Sunday, February 16, 2014

Weekend Wonderings: Plant extracts vs. oils. Extending the shelf life of an oil.

We have a ton of comments from the last few weeks, so let's get started! The series on oils generated loads of great comments, so let's take a look at those...

In the post Can oils penetrate our hair? Anastasia asks, Plant extracts vs oils: why would you choose one over another?

For the most part, plant extracts are water soluble - like powdered chamomile, for instance - while oils are oil soluble, so there will be certain applications that are obvious for one or the other. I think about using something like water soluble calendula extract instead of calendula oil. I use the w/s calendula in things like toners or facial cleansers that tend to be all water soluble ingredients and the oil when I'm making lotions. But sometimes I don't want to spend the limited oil phase I have in a product on an oil soluble extract, so I'll use the water soluble version instead.

If you are talking about oil soluble plant extracts, like this mallow extract, then you'd use this because you can't find mallow oil.

If you are talking about something like olive oil unsaponifiables or oil soluble evening primrose flower extract, you'd use those to get concentrated extracts of things we like - like the phytosterols from olive oil - but want in much larger quantities than we'd find in an oil. Those extracts will have a specific amount of something - let's say they guarantee to have 10% phytosterols - that can't be guaranteed in an oil.

Extracts tend to be more expensive than oil and they contain tons of different things that wouldn't be in extracts, like the fatty acids and triglycerides in large quantities, polyphenols, phytosterols, vitamins, and so on. Oils are generally easier to find, and they offer more than just the active ingredients to a products, like skin feel or glide.

What do you think? Share your thoughts!

In this post, Tuesday Wonderings, Sandra asks: On my first supply order I bought a big bottle (1 l) grapeseed oil and 500ml of hemp seed oil. I wasn't aware of the short life span of these oils, and now I have poured 1% vitamin E into them and put them inside the fridge. I just wonder if there is anything I could formulate in order to extend the shelf life of the oils, maybe if I turn them into a solid product of some sort? Do you have any good recipes or tips? I happen to carry Optiphen by the way, in case that would help. I'd just hate to think that both bottles will go to waste if I don't use them up soon.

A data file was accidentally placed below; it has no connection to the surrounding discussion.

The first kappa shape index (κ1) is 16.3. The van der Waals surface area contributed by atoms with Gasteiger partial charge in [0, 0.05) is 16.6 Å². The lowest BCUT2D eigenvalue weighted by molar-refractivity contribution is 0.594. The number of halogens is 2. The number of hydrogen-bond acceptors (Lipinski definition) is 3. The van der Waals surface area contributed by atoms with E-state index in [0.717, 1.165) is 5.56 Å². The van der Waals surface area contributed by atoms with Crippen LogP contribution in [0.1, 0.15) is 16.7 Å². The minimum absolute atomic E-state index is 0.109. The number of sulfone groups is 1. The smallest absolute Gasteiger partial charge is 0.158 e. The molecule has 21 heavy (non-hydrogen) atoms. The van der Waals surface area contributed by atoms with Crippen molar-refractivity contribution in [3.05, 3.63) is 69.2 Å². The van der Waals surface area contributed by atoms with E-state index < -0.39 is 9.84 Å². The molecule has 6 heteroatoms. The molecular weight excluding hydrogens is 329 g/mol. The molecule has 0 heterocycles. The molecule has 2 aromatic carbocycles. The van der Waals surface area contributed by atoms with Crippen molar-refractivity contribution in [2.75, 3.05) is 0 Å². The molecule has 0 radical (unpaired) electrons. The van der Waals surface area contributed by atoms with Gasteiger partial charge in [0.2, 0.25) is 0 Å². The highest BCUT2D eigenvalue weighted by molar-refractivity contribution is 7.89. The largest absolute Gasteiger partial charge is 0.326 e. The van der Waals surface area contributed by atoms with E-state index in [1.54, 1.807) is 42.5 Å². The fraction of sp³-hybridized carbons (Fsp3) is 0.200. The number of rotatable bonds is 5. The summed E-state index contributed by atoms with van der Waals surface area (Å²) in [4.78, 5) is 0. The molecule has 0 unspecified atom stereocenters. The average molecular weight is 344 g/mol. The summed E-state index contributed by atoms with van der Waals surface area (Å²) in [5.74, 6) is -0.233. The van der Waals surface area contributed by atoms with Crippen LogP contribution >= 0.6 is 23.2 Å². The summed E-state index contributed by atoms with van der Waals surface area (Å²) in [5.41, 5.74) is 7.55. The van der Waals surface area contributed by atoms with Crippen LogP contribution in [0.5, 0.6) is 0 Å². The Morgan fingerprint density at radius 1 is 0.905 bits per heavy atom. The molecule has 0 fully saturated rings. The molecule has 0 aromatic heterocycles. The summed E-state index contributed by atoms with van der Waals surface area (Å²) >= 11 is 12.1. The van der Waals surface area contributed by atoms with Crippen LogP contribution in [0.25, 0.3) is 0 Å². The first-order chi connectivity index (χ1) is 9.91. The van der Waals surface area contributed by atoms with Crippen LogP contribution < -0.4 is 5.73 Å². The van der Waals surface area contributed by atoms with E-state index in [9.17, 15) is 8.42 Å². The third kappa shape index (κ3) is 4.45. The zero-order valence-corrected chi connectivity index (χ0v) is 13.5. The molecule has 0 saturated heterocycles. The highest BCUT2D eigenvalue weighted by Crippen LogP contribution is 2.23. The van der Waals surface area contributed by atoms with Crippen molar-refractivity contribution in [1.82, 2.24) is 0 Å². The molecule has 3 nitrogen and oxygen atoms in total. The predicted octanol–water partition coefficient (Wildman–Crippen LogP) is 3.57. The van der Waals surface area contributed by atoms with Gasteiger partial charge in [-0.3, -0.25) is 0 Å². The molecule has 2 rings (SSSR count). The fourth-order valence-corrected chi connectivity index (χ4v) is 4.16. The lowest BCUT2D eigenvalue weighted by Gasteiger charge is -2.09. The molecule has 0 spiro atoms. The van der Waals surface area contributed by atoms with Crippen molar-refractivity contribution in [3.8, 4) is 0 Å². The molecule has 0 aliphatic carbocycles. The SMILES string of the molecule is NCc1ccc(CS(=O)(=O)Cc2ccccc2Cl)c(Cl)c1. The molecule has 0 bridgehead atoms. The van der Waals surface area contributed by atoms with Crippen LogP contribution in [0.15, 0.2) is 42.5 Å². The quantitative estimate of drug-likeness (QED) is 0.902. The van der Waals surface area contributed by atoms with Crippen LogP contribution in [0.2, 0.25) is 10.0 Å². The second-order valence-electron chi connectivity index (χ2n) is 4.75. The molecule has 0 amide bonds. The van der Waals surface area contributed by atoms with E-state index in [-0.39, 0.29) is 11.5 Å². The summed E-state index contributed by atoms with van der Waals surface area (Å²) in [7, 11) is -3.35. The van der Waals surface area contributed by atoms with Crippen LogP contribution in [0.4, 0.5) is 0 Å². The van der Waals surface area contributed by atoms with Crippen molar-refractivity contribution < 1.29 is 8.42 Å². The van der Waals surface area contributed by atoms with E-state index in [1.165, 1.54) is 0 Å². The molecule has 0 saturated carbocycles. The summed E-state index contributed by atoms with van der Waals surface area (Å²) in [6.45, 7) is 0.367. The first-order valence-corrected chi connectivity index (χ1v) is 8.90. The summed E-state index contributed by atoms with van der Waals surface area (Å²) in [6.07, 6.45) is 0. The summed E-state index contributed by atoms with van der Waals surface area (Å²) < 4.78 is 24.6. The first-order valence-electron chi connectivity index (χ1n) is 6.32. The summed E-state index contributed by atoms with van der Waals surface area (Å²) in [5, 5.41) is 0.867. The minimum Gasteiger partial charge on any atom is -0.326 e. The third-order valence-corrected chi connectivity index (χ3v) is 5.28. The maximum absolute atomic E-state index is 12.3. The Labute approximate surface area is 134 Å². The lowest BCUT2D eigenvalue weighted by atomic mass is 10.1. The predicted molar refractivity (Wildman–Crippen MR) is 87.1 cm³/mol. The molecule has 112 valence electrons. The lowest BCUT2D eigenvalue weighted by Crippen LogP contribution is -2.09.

Adding an anti-oxidant like Vitamin E is a great idea, as is putting it in the fridge. You can also freeze your oils, which will stop the process as of the day it enters the freezer. I can't think of anything you could make with your product that would extend the life.

Related posts:
Heating, holding, freezing, and thawing our oils


Sandra said...

Thank you for featuring my question! I bought the grapeseed oil specifically for creating this facial cream recommended by my supplier Nature's garden:

6 grams Calendula Flowers- Whole
320 grams Distilled Water- (This will be used to make the 286 grams of calendula infused flower water you will need)
23 grams Vegetable Glycerin
18 grams Cocoa Butter
45 grams Avocado Oil
18 grams Castor Oil
4 grams Grapeseed Oil
4 grams Vitamin E Oil
36 grams Emulsifying Wax
5 grams Stearic Acid
6 grams Optiphen Preservative

As you can see, it contains 4 grams of grapeseed oil and 6 grams of Optiphen (also 4 grams vitamin E). Should I count the shelf life of this cream as 3 months due to the grapeseed oil, or does the fact that it's a small quantity, actually smaller then the preservatives - make it last longer?

Thanks once again!

Danuta Kildan said...

Is not the castor oil to sticky for facial cream. Avocado oil is wonderful but heavy oil. I have the feeling that with that ingredients you will have heavy and greasy cream, very occluding. It would make a nice body butter though:)) Good luck with it.

Sandra said...

I have tried this recipe and it felt quite greasy at first, so I tweaked it and added more water, so now it feels wonderful and sinks very fast into the skin. I had the same concern about the cocoa butter actually at first. It's ok if it's a bit sticky since my skin is quite dry though, my main concern is if the optiphen is at an enough strength to protect against rancidity in the grapeseed oil. I'm quite a germophobe :)

Susan Barclay-Nichols said...

Optiphen is a preservative and does nothing for rancidity. For that you need an anti-oxidant, like Vitamin E. Having said that, there is so little if it in the recipe, what's the point in using it at all? It is less than 1%!